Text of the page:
» MSVU Collection
» HeadacheReturn to search results
Download PDF (594 Kb)
(b. 1970 St. Martinís, NB; lives in Halifax, NS)
VHS video, colour, stereo
Gift of the artist, 1996
Mount Saint Vincent University Collection
While grounded in the late modern history of artistís videos, Hendersonís work also reflects more recent awarenesses of videoís prevalent context: broadcast television, entertainment cinema, and home video. Her cross-referencing and recording of these aesthetic texts, as already available and widely understood languages, is what enables viewers to engage with the hermetic poetry of her tapes.
It seems, then, that Dorain Henderson would rather deconstruct than celebrate the everyday settings and subjects portrayed in her tapes. Such an anti-normative stance, the opposite of realism, generates an eloquent tension between the overt subject matter of her workólife at home and in the familyóand the manner of its presentation. The incantatory rhythms of her wordless phrasing frame hand-held shots of family activity in sequences that alternate between the absurd and the grotesque. Strung together like memory fragments, the repetitious sequences of Headache ensure that each new element or other sign of change will be scrutinized for its narrative significance, like a clue. The camera does not pull back from close-up until very late in the sequence or montage, and the source of a sound does not appear on camera until minutes after it is heard; by framing and timing, using only slow motion and stilted images as effects, Henderson breaks with the time-structuring, dramatic shot conventions of entertainment television, yet vividly conveys the sensation of life in an alcoholic home (Headache).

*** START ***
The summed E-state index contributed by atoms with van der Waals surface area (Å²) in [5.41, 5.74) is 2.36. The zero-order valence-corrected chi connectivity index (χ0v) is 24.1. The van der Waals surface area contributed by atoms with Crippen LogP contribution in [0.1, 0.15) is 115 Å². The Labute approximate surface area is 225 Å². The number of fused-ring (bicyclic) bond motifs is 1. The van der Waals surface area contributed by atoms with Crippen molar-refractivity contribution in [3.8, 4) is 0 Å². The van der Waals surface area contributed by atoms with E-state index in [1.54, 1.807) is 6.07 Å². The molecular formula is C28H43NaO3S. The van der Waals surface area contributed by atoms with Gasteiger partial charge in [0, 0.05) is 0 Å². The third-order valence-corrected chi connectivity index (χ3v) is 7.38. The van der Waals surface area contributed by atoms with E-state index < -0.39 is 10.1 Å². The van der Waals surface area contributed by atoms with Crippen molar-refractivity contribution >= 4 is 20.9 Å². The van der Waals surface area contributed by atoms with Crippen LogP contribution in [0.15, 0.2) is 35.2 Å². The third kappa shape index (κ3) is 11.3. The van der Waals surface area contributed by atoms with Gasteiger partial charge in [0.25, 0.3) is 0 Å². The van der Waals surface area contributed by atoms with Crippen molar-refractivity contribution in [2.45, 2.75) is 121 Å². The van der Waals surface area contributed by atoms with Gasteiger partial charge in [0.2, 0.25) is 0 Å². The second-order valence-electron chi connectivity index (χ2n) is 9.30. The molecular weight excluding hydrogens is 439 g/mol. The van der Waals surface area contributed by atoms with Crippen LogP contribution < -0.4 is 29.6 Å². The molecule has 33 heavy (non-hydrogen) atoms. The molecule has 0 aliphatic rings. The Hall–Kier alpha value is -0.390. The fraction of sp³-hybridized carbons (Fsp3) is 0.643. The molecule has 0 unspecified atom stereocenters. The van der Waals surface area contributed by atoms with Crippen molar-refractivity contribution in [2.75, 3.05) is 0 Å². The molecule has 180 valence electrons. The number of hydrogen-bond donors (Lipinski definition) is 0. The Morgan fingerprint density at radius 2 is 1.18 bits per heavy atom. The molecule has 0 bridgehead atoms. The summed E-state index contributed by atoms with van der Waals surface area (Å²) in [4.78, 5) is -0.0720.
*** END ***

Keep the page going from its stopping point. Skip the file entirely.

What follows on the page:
From these harshly edited montages and restricted image repertoire arises a poetic truth that, paradoxically, feels authentic because it is so patently a construct. It is up to viewers, displaced from their customary role as audience and repositioned as witness to verify the states of being evoked in these tapes. Perhaps the withholding of narrative closure, coupled with Hendersonís foregrounding of the fact of presentation, may be understood as critical metaphors for a life touched by addiction and psychological dysfunction.
Dorain Henderson received her BFA from the Nova Scotia College of Art and Design in 1994.
From Prospect Series by I. Jenkner
Return to search results